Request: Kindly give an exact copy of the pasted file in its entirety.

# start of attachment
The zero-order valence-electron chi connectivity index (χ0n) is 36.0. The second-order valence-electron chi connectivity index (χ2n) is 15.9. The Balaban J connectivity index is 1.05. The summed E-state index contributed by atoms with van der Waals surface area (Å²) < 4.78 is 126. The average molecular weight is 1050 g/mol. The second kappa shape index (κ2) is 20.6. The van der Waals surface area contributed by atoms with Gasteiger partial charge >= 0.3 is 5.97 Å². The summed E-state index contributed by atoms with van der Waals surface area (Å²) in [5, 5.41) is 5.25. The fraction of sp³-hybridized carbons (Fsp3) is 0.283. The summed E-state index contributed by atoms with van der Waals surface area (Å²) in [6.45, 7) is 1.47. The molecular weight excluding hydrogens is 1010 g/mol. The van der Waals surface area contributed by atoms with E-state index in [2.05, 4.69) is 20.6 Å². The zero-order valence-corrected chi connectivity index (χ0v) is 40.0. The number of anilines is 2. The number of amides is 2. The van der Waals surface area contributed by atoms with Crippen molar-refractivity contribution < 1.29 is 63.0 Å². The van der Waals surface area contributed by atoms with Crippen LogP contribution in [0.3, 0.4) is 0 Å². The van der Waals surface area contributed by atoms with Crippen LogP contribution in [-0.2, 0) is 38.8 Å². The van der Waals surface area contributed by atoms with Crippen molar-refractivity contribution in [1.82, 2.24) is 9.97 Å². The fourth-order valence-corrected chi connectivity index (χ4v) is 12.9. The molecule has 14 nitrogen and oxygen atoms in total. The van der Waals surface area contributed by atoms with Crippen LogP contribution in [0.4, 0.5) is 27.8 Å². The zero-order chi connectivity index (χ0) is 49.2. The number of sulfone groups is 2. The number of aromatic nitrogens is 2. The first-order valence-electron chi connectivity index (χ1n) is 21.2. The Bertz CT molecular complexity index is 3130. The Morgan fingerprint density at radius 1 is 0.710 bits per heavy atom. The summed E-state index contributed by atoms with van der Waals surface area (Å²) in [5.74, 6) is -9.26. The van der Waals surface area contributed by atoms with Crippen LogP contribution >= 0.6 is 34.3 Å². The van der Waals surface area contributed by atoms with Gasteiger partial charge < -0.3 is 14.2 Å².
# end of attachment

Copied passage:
The zero-order valence-electron chi connectivity index (χ0n) is 36.0. The second-order valence-electron chi connectivity index (χ2n) is 15.9. The Balaban J connectivity index is 1.05. The summed E-state index contributed by atoms with van der Waals surface area (Å²) < 4.78 is 126. The average molecular weight is 1050 g/mol. The second kappa shape index (κ2) is 20.6. The van der Waals surface area contributed by atoms with Gasteiger partial charge >= 0.3 is 5.97 Å². The summed E-state index contributed by atoms with van der Waals surface area (Å²) in [5, 5.41) is 5.25. The fraction of sp³-hybridized carbons (Fsp3) is 0.283. The summed E-state index contributed by atoms with van der Waals surface area (Å²) in [6.45, 7) is 1.47. The molecular weight excluding hydrogens is 1010 g/mol. The van der Waals surface area contributed by atoms with E-state index in [2.05, 4.69) is 20.6 Å². The zero-order valence-corrected chi connectivity index (χ0v) is 40.0. The number of anilines is 2. The number of amides is 2. The van der Waals surface area contributed by atoms with Crippen molar-refractivity contribution < 1.29 is 63.0 Å². The van der Waals surface area contributed by atoms with Crippen LogP contribution in [0.3, 0.4) is 0 Å². The van der Waals surface area contributed by atoms with Crippen LogP contribution in [-0.2, 0) is 38.8 Å². The van der Waals surface area contributed by atoms with Crippen molar-refractivity contribution in [1.82, 2.24) is 9.97 Å². The fourth-order valence-corrected chi connectivity index (χ4v) is 12.9. The molecule has 14 nitrogen and oxygen atoms in total. The van der Waals surface area contributed by atoms with Crippen LogP contribution in [0.4, 0.5) is 27.8 Å². The zero-order chi connectivity index (χ0) is 49.2. The number of sulfone groups is 2. The number of aromatic nitrogens is 2. The first-order valence-electron chi connectivity index (χ1n) is 21.2. The Bertz CT molecular complexity index is 3130. The Morgan fingerprint density at radius 1 is 0.710 bits per heavy atom. The summed E-state index contributed by atoms with van der Waals surface area (Å²) in [5.74, 6) is -9.26. The van der Waals surface area contributed by atoms with Crippen LogP contribution >= 0.6 is 34.3 Å². The van der Waals surface area contributed by atoms with Gasteiger partial charge < -0.3 is 14.2 Å².